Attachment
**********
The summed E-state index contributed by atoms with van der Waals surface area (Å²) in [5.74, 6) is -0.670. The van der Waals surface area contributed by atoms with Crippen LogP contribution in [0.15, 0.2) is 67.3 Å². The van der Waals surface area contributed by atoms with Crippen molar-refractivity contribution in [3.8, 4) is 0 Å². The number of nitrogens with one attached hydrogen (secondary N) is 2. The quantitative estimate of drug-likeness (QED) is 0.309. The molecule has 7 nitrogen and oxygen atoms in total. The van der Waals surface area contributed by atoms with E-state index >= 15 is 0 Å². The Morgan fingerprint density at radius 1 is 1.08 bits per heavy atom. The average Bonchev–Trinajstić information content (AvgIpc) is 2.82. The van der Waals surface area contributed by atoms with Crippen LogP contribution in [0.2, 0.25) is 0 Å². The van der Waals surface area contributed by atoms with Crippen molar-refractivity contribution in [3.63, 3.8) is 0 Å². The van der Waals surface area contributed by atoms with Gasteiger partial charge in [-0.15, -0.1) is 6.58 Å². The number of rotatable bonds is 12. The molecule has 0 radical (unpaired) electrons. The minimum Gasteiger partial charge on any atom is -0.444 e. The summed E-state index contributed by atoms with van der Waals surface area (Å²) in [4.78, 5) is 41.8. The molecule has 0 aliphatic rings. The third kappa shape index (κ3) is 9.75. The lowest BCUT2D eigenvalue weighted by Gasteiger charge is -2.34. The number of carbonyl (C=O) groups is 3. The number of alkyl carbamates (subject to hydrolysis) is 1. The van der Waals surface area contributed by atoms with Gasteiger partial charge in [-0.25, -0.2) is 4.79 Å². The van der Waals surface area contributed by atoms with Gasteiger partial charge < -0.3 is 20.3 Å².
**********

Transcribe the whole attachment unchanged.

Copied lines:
The summed E-state index contributed by atoms with van der Waals surface area (Å²) in [5.74, 6) is -0.670. The van der Waals surface area contributed by atoms with Crippen LogP contribution in [0.15, 0.2) is 67.3 Å². The van der Waals surface area contributed by atoms with Crippen molar-refractivity contribution in [3.8, 4) is 0 Å². The number of nitrogens with one attached hydrogen (secondary N) is 2. The quantitative estimate of drug-likeness (QED) is 0.309. The molecule has 7 nitrogen and oxygen atoms in total. The van der Waals surface area contributed by atoms with E-state index >= 15 is 0 Å². The Morgan fingerprint density at radius 1 is 1.08 bits per heavy atom. The average Bonchev–Trinajstić information content (AvgIpc) is 2.82. The van der Waals surface area contributed by atoms with Crippen LogP contribution in [0.2, 0.25) is 0 Å². The van der Waals surface area contributed by atoms with Crippen molar-refractivity contribution in [3.63, 3.8) is 0 Å². The van der Waals surface area contributed by atoms with Gasteiger partial charge in [-0.15, -0.1) is 6.58 Å². The number of rotatable bonds is 12. The molecule has 0 radical (unpaired) electrons. The minimum Gasteiger partial charge on any atom is -0.444 e. The summed E-state index contributed by atoms with van der Waals surface area (Å²) in [4.78, 5) is 41.8. The molecule has 0 aliphatic rings. The third kappa shape index (κ3) is 9.75. The lowest BCUT2D eigenvalue weighted by Gasteiger charge is -2.34. The number of carbonyl (C=O) groups is 3. The number of alkyl carbamates (subject to hydrolysis) is 1. The van der Waals surface area contributed by atoms with Gasteiger partial charge in [-0.25, -0.2) is 4.79 Å². The van der Waals surface area contributed by atoms with Gasteiger partial charge < -0.3 is 20.3 Å².